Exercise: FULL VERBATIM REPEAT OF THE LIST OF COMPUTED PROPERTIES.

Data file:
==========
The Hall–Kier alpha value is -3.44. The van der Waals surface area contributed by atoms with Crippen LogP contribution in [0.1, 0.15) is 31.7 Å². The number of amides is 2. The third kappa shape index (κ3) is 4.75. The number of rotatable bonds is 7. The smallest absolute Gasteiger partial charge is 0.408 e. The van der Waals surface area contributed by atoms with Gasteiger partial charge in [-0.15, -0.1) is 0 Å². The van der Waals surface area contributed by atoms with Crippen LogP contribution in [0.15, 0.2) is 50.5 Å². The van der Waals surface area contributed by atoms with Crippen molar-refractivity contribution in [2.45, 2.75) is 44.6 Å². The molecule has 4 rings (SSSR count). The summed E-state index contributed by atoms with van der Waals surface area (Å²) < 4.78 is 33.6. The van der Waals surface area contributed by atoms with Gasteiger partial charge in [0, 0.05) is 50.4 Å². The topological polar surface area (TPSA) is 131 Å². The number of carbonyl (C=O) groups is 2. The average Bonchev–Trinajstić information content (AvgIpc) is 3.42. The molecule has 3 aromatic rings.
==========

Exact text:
The Hall–Kier alpha value is -3.44. The van der Waals surface area contributed by atoms with Crippen LogP contribution in [0.1, 0.15) is 31.7 Å². The number of amides is 2. The third kappa shape index (κ3) is 4.75. The number of rotatable bonds is 7. The smallest absolute Gasteiger partial charge is 0.408 e. The van der Waals surface area contributed by atoms with Gasteiger partial charge in [-0.15, -0.1) is 0 Å². The van der Waals surface area contributed by atoms with Crippen LogP contribution in [0.15, 0.2) is 50.5 Å². The van der Waals surface area contributed by atoms with Crippen molar-refractivity contribution in [2.45, 2.75) is 44.6 Å². The molecule has 4 rings (SSSR count). The summed E-state index contributed by atoms with van der Waals surface area (Å²) < 4.78 is 33.6. The van der Waals surface area contributed by atoms with Gasteiger partial charge in [0, 0.05) is 50.4 Å². The topological polar surface area (TPSA) is 131 Å². The number of carbonyl (C=O) groups is 2. The average Bonchev–Trinajstić information content (AvgIpc) is 3.42. The molecule has 3 aromatic rings.